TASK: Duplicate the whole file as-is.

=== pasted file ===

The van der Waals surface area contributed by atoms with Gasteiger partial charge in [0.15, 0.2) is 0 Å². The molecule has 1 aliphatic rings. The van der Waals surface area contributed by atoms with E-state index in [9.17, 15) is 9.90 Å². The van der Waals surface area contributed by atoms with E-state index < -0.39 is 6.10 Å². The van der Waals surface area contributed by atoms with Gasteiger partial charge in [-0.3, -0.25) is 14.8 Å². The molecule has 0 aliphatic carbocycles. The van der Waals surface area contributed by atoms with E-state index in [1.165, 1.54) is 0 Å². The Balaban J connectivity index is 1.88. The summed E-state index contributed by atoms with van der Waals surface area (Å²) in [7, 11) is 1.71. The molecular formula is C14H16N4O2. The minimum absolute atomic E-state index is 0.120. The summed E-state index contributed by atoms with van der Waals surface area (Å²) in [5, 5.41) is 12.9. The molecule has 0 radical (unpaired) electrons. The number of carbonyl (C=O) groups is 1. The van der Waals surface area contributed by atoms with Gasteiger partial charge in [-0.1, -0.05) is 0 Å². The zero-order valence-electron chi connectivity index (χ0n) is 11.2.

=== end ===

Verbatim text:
The van der Waals surface area contributed by atoms with Gasteiger partial charge in [0.15, 0.2) is 0 Å². The molecule has 1 aliphatic rings. The van der Waals surface area contributed by atoms with E-state index in [9.17, 15) is 9.90 Å². The van der Waals surface area contributed by atoms with E-state index < -0.39 is 6.10 Å². The van der Waals surface area contributed by atoms with Gasteiger partial charge in [-0.3, -0.25) is 14.8 Å². The molecule has 0 aliphatic carbocycles. The van der Waals surface area contributed by atoms with E-state index in [1.165, 1.54) is 0 Å². The Balaban J connectivity index is 1.88. The summed E-state index contributed by atoms with van der Waals surface area (Å²) in [7, 11) is 1.71. The molecular formula is C14H16N4O2. The minimum absolute atomic E-state index is 0.120. The summed E-state index contributed by atoms with van der Waals surface area (Å²) in [5, 5.41) is 12.9. The molecule has 0 radical (unpaired) electrons. The number of carbonyl (C=O) groups is 1. The van der Waals surface area contributed by atoms with Gasteiger partial charge in [-0.1, -0.05) is 0 Å². The zero-order valence-electron chi connectivity index (χ0n) is 11.2.